This is among the findings of a study into encryption habits by cyber security company Thales, based on research carried out by the Ponemon Institute. It finds that 41 percent of enterprises now have an encryption strategy in place.
For enterprises, datacenters are at the heart of operations. With Azure, Microsoft has a vested interest in encouraging enterprises to move these operations to the cloud, and it is with this in mind that the company has launched a cloud migration assessment tool.
The free tool has been designed to give enterprises a way to determine whether it would make sense -- and how much it would cost -- to move to a hybrid cloud solution.
With its greater performance, reliability, and scalability, it is little surprise that we’re seeing a boom in the deployment of public cloud services. According to a recent survey by Gartner, companies consider public cloud to be both the most disruptive and most impactful issue facing them in 2017. In fact, IDC predicts that the worldwide public cloud services spending forecast will double to more than $141 billion by 2019.
For most organizations, this first venture into public cloud has been in deploying new applications to engage with their customers (systems of engagement). Now, having successfully used public cloud platforms for these new applications, a growing number of application development and delivery leaders want to bring the same benefits of fast delivery, high security, and cost flexibility to core business applications.
Businesses encounter a variety of challenges in building systems on and around Spark to meet the needs of data engineering.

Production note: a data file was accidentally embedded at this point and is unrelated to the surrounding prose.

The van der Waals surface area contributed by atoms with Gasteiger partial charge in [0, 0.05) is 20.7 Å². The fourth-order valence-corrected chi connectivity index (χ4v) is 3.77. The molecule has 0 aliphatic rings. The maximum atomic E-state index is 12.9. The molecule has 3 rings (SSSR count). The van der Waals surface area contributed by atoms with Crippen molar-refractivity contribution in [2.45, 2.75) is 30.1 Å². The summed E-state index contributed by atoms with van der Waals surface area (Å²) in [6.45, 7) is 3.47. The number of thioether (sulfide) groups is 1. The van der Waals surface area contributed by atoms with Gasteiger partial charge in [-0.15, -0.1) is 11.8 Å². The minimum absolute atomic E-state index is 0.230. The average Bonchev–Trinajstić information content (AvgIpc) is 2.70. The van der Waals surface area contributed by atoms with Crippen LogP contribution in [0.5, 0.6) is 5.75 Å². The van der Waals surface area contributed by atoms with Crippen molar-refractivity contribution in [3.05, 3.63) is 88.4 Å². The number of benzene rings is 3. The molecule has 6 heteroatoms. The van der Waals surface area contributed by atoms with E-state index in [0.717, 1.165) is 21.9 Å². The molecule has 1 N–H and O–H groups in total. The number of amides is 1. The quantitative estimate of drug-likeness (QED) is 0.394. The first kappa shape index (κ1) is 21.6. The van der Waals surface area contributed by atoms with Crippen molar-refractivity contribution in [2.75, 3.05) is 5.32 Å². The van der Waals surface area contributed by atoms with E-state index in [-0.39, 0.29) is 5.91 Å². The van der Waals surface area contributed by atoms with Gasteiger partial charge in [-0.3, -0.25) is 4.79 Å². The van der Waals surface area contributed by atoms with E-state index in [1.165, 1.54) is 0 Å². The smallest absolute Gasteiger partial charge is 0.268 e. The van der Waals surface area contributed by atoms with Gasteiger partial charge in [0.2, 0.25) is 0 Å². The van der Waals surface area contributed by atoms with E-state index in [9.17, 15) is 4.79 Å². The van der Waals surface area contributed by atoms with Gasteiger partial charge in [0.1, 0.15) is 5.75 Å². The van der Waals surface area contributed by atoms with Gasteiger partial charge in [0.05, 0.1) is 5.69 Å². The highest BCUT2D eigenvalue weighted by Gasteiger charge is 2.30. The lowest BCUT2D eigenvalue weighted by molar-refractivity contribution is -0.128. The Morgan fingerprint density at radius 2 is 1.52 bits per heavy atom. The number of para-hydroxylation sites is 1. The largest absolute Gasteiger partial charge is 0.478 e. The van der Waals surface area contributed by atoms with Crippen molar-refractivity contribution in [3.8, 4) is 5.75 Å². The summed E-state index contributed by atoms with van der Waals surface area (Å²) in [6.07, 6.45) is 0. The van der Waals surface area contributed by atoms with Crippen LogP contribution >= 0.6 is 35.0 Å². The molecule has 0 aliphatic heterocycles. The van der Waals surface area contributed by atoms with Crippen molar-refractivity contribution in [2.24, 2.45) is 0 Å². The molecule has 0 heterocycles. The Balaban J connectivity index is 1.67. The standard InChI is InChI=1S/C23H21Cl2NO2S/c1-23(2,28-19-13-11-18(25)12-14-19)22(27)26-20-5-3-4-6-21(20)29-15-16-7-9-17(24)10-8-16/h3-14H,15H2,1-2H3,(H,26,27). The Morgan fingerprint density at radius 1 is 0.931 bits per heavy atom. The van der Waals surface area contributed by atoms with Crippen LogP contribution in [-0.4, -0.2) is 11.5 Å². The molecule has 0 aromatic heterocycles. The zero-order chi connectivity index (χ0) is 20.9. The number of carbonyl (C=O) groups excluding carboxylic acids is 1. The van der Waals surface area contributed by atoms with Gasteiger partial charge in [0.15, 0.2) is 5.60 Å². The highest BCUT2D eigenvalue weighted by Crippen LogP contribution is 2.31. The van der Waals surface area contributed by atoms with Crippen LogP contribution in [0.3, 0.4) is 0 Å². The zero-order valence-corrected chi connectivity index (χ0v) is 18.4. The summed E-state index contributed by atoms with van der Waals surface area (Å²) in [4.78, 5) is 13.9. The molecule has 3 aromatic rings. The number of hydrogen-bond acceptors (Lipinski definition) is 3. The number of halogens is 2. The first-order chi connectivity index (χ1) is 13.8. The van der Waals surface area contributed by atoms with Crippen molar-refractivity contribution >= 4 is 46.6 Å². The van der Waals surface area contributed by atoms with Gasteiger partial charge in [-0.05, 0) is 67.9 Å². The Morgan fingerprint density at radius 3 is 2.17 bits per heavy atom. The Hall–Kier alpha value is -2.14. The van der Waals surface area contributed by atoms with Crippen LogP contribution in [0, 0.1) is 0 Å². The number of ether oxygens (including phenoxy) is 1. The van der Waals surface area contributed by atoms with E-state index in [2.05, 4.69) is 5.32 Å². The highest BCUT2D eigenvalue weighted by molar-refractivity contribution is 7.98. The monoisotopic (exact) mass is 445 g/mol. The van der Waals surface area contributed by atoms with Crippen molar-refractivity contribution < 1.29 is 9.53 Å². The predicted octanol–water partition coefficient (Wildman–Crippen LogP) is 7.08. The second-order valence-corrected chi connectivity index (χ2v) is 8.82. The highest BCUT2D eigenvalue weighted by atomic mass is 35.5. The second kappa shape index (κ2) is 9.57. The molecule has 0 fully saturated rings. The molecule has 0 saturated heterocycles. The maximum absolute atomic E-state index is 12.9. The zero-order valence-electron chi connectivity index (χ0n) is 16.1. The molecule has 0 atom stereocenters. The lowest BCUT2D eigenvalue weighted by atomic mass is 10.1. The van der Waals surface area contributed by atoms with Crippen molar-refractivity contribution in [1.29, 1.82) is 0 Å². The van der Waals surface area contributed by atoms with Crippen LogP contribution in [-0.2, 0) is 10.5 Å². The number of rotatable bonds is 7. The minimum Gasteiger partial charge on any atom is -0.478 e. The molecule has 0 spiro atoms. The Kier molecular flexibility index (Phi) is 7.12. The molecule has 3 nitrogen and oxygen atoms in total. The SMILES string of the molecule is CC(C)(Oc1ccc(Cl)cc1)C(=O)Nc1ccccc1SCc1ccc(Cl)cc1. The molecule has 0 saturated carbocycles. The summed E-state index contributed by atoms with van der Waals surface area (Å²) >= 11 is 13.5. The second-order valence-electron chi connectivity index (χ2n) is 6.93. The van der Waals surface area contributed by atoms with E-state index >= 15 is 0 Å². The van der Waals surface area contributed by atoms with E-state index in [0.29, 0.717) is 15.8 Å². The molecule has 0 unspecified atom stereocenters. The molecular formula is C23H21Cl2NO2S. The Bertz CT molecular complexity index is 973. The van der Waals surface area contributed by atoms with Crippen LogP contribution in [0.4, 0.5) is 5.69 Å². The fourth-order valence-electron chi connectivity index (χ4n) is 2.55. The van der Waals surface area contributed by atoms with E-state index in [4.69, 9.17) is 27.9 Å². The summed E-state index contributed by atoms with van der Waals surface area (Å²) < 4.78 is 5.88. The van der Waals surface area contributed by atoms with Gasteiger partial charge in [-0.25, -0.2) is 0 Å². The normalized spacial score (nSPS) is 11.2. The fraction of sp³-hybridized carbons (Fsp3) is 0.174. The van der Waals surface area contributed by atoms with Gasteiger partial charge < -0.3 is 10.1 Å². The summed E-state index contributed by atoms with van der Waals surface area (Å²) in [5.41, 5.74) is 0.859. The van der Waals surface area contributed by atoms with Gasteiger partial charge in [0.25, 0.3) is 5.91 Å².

Often engineers need to perform mission-critical data cleansing, transformations, and manipulations, to make business activities real-time dashboards or fraud detection possible. Mastering data engineering is therefore an essential step to automating systems and making data-driven decisions.
The adoption of cloud IT services by small and mid-sized businesses (SMBs) is increasing at an exponential rate. But despite the robust adoption rates and proven track record of cloud technology, many organizations of all sizes, including SMBs, are still relying on on-premises backup methods. By doing so they may very well be draining themselves of valuable resources, including financial resources.
This article discusses the specific ways in which these organizations that continue to rely on on-premises instead of cloud backups are costing themselves money. It discusses benefits of adopting the cloud backup model, and addresses common concerns and misconceptions IT and business professionals often mention as reasons for staying with on-premises backups instead of adopting the cloud.
While companies are keen to benefit from the agility and cost savings of using the cloud, there are still concerns about the ability to monitor and secure systems to an enterprise standard.
Ireland-based network analysis specialist Corvil is addressing this with the launch of a software-defined solution for packet-level instrumentation of virtual machines in public, private and hybrid cloud infrastructures.
In the dash to move systems to the cloud many organizations neglect the need to safely backup their information.
Secure file services specialist CTERA Networks is addressing this problem for Amazon cloud users by making its Cloud Server Data Protection Platform available on the AWS Marketplace.
The speed at which companies have adopted cloud services has led in many cases to difficulties understanding and controlling the costs involved.
Enterprise cloud management company RightScale has a solution to this issue with a new stand-alone collaborative cloud cost management and optimization solution.